It’s Official: China consumed, mined and imported the most gold ever in 2013. In all three gold categories the Sino nation is Number One Worldwide. Here are details.
China has been officially crowned the world’s largest gold market for the first time in history, according to fresh industry figures. The country overtook India as the world’s largest consumer of gold in 2013, with consumer demand soaring 32 percent to 1,066 tonnes for 2013. That’s the most gold ever demanded annually by one country’s consumers in bars, coins and jewelry, topping India’s previous 2010 record of 1,007 tonnes.
China is already the world’s top producer of gold, mining 437 tonnes in 2013 on industry estimates, with the largest annual increase globally for 2013. It displaced South Africa as the world’s largest gold producer in 2007. The country also imported a record 1,108 metric tons in 2013, up 33 percent from a year ago, via Hong Kong. That’s more gold imports than any other country.
‘The impact on the Chinese gold industry of the extraordinary growth in 2013 demand has been marked, with significant growth in both manufacturing and retail network capacity,’ reads the World Gold Council’s latest quarterly demand report.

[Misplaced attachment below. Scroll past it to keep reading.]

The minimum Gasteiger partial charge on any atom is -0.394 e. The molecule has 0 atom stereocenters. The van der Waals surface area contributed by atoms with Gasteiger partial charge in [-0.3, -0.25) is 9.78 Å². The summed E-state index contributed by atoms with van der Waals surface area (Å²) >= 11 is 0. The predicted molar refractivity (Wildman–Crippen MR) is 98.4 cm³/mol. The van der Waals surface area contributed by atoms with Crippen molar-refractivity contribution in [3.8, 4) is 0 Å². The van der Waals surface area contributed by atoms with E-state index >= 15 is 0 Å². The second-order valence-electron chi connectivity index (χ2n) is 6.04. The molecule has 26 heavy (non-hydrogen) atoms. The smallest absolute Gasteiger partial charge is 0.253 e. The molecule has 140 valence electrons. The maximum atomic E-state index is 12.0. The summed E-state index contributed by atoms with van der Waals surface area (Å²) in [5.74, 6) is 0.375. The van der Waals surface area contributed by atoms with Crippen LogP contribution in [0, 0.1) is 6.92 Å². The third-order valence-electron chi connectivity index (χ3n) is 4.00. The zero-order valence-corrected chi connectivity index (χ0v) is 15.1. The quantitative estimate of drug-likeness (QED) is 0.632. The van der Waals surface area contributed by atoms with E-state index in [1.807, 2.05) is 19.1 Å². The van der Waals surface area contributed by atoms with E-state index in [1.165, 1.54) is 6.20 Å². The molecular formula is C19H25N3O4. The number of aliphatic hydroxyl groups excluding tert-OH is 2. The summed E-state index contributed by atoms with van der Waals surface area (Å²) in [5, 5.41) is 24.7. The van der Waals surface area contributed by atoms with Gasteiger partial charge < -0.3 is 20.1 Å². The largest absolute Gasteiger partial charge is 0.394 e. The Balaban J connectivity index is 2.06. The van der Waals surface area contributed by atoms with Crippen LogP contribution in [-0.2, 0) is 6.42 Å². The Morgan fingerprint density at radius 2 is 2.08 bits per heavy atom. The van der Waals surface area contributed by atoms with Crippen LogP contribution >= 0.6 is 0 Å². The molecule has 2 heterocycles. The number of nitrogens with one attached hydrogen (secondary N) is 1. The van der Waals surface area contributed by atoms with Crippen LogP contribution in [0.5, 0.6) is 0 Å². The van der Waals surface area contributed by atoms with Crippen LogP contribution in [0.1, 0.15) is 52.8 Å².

‘The gold market has really taken off in China over the last five years: from being quite small to now being the largest in the world,’ World Gold Council managing director Marcus Grubb told IBTimes in a phone interview.
Without a doubt: We ain’t seen nothing yet…as the GLOBAL GOLD RUSH IS ON…especially in China.
Recent international gold news headlines shout: CHINA To Boost Gold Reserves Amid Imbalances in Holdings HONG KONG Gold Bourse Approved to Build Vault in China SINGAPORE : New gold contract to set Singapore up as a global gold hub INDIA gold imports rocket 176%